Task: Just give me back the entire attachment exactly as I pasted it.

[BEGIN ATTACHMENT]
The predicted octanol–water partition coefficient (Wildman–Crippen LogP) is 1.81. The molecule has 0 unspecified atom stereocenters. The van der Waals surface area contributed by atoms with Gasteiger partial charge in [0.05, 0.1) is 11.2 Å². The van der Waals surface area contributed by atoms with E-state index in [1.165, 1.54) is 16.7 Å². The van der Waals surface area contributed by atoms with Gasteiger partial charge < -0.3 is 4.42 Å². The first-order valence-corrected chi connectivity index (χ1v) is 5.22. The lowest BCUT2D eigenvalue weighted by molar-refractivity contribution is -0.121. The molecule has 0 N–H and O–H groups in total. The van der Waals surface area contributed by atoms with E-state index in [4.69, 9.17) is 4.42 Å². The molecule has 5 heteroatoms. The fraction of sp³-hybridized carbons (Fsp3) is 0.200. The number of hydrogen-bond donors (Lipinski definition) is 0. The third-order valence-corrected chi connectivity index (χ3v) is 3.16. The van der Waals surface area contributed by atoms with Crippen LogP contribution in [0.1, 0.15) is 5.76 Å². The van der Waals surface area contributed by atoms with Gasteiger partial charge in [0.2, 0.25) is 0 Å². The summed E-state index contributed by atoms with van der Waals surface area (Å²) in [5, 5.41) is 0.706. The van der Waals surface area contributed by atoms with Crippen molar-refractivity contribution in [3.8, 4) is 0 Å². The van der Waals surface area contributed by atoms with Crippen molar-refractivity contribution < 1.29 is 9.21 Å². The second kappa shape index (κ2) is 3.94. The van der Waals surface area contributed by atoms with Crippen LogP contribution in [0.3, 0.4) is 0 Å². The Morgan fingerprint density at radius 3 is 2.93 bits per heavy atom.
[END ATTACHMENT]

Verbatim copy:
The predicted octanol–water partition coefficient (Wildman–Crippen LogP) is 1.81. The molecule has 0 unspecified atom stereocenters. The van der Waals surface area contributed by atoms with Gasteiger partial charge in [0.05, 0.1) is 11.2 Å². The van der Waals surface area contributed by atoms with E-state index in [1.165, 1.54) is 16.7 Å². The van der Waals surface area contributed by atoms with Gasteiger partial charge < -0.3 is 4.42 Å². The first-order valence-corrected chi connectivity index (χ1v) is 5.22. The lowest BCUT2D eigenvalue weighted by molar-refractivity contribution is -0.121. The molecule has 0 N–H and O–H groups in total. The van der Waals surface area contributed by atoms with E-state index in [4.69, 9.17) is 4.42 Å². The molecule has 5 heteroatoms. The fraction of sp³-hybridized carbons (Fsp3) is 0.200. The number of hydrogen-bond donors (Lipinski definition) is 0. The third-order valence-corrected chi connectivity index (χ3v) is 3.16. The van der Waals surface area contributed by atoms with Crippen LogP contribution in [0.1, 0.15) is 5.76 Å². The van der Waals surface area contributed by atoms with Gasteiger partial charge in [0.2, 0.25) is 0 Å². The summed E-state index contributed by atoms with van der Waals surface area (Å²) in [5, 5.41) is 0.706. The van der Waals surface area contributed by atoms with Crippen molar-refractivity contribution in [3.8, 4) is 0 Å². The van der Waals surface area contributed by atoms with Crippen molar-refractivity contribution < 1.29 is 9.21 Å². The second kappa shape index (κ2) is 3.94. The van der Waals surface area contributed by atoms with Crippen LogP contribution in [0.3, 0.4) is 0 Å². The Morgan fingerprint density at radius 3 is 2.93 bits per heavy atom.